Tory election spending: CPS announces it will not charge Conservative candidates amid campaign spending allegations

Prosecutors said no charges will be taken forward at this point while Tory MPs claimed allegations were politically motivated

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The Crown Prosecution Service has announced it will make no charges against Conservative candidates who were alleged to have broken election spending rules.

Offences were said to have taken place in the run up to the 2015 election, but the CPS said in most cases the matter will not be taken forward with a single case still under consideration.

In a statement on Wednesday CPS Head of Special Crime Nick Vamos said "no criminal charges have been authorised", but angry Tory MPs claimed there had been a "witchhunt" and cabinet minister Patrick McLoughlin said "malicious claims" had been made.

The allegations related to claims that incorrect expenses were filed for the party’s campaign 2015 battle bus, which travelled the country during that year's election.

Candidates were accused of labelling spending on hotels and campaign material as national spending rather than local, potentially allowing them to increase their constituency campaigning without breaking a legal spending ceiling.

Mr Vamos said: "We reviewed the files in accordance with the Code for Crown Prosecutors and have concluded the tests in the Code are not met and no criminal charges have been authorised."

He explained the CPS had considered evidence from 14 police forces in respect of allegations relating to Conservative candidates' expenditure during the 2015 election.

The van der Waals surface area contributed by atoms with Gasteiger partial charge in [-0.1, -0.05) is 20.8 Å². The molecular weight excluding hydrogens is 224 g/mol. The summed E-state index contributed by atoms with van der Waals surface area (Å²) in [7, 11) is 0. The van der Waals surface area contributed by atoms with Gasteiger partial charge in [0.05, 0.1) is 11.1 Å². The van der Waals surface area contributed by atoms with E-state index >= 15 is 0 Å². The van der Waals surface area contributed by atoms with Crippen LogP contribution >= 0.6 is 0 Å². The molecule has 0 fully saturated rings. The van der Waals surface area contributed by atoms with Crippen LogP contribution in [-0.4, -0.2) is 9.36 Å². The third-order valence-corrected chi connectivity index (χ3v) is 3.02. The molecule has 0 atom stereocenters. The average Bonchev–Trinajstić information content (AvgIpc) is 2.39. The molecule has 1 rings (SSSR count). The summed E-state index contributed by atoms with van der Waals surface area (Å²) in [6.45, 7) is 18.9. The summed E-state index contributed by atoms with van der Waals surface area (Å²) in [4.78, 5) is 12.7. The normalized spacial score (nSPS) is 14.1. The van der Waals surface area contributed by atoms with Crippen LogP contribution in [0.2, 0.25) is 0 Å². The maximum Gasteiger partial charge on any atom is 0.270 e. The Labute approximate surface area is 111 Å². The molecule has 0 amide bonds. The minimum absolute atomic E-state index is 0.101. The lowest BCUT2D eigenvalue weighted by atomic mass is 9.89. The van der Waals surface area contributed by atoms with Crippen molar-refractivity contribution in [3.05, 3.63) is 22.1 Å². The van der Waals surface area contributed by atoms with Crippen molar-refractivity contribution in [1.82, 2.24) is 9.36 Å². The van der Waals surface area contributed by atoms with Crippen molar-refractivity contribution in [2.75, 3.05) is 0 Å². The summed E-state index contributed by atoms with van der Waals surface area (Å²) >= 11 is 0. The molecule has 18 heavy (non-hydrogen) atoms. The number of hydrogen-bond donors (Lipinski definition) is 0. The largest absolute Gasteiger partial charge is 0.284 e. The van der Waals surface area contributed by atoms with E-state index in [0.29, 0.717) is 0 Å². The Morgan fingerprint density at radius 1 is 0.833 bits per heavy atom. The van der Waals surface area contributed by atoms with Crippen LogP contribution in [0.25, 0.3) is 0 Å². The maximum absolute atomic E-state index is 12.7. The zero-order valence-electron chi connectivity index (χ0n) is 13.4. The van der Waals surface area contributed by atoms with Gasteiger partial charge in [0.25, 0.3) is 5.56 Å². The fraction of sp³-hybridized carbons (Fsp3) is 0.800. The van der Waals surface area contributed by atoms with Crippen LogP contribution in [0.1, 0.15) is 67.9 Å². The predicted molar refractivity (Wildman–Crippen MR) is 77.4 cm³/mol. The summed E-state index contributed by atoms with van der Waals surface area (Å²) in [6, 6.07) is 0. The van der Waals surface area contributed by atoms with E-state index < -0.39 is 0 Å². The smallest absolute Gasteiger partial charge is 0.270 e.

Mr Vamos went on: "Under the Representation of the People Act, every candidate and agent must sign a declaration on the expenses return that to the best of their knowledge and belief it is a complete and correct return as required by law.

"It is an offence to knowingly make a false declaration. In order to bring a charge, it must be proved that a suspect knew the return was inaccurate and acted dishonestly in signing the declaration.

"Although there is evidence to suggest the returns may have been inaccurate, there is insufficient evidence to prove to the criminal standard that any candidate or agent was dishonest."

The Conservatives have already admitted under-declaring spending on their national 2015 campaign and were fined £70,000 as a result, but they insist all local spending was properly declared.

The Metropolitan Police is also considering whether the treasurer at the time, Simon Day, 'knowingly or recklessly made a false declaration'. While the CPS is still considering one case file handed in by Kent Police.

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But in a strong response, Conservative Party Chairman Mr McLoughlin said that the situation had been exacerbated by "false and malicious claims" about Tory candidates on the internet. 

He said: "After a very thorough investigation, we are pleased that the legal authorities have confirmed what we believed was the case all along, that these Conservative candidates did nothing wrong.

"These were politically motivated and unfounded complaints that have wasted police time. We are glad that this matter is finally resolved."

Tory candidates involved who are standing for re-election hit back this morning. Karl McCartney, standing in Lincoln, said:  "This whole saga amounts to no more than a politically-motivated witch-hunt."

Labour leader Jeremy Corbyn told BBC: "I am interested and surprised by it. We will have to look at the details."